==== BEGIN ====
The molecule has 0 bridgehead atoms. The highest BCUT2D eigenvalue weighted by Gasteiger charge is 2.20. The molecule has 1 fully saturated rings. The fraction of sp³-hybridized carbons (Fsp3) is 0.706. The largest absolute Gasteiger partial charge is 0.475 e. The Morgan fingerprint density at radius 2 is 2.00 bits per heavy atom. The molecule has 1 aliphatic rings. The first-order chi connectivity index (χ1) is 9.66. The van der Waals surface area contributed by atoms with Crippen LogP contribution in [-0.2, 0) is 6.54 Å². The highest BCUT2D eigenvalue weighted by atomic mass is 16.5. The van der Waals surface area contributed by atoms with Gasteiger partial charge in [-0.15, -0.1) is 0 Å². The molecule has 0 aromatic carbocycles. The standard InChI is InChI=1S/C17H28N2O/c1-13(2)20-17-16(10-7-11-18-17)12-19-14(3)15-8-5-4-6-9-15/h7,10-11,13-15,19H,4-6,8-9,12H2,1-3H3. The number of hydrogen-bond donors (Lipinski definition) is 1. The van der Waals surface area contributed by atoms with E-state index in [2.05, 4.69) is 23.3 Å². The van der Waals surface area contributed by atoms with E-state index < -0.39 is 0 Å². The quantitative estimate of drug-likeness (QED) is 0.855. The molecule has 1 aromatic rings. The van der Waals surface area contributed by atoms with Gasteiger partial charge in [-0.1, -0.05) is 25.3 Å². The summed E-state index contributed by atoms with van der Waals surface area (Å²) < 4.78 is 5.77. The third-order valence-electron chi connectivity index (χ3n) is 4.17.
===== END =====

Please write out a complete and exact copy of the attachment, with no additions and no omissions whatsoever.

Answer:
The molecule has 0 bridgehead atoms. The highest BCUT2D eigenvalue weighted by Gasteiger charge is 2.20. The molecule has 1 fully saturated rings. The fraction of sp³-hybridized carbons (Fsp3) is 0.706. The largest absolute Gasteiger partial charge is 0.475 e. The Morgan fingerprint density at radius 2 is 2.00 bits per heavy atom. The molecule has 1 aliphatic rings. The first-order chi connectivity index (χ1) is 9.66. The van der Waals surface area contributed by atoms with Crippen LogP contribution in [-0.2, 0) is 6.54 Å². The highest BCUT2D eigenvalue weighted by atomic mass is 16.5. The van der Waals surface area contributed by atoms with Gasteiger partial charge in [-0.15, -0.1) is 0 Å². The molecule has 0 aromatic carbocycles. The standard InChI is InChI=1S/C17H28N2O/c1-13(2)20-17-16(10-7-11-18-17)12-19-14(3)15-8-5-4-6-9-15/h7,10-11,13-15,19H,4-6,8-9,12H2,1-3H3. The number of hydrogen-bond donors (Lipinski definition) is 1. The van der Waals surface area contributed by atoms with E-state index in [2.05, 4.69) is 23.3 Å². The van der Waals surface area contributed by atoms with E-state index < -0.39 is 0 Å². The quantitative estimate of drug-likeness (QED) is 0.855. The molecule has 1 aromatic rings. The van der Waals surface area contributed by atoms with Gasteiger partial charge in [-0.1, -0.05) is 25.3 Å². The summed E-state index contributed by atoms with van der Waals surface area (Å²) < 4.78 is 5.77. The third-order valence-electron chi connectivity index (χ3n) is 4.17.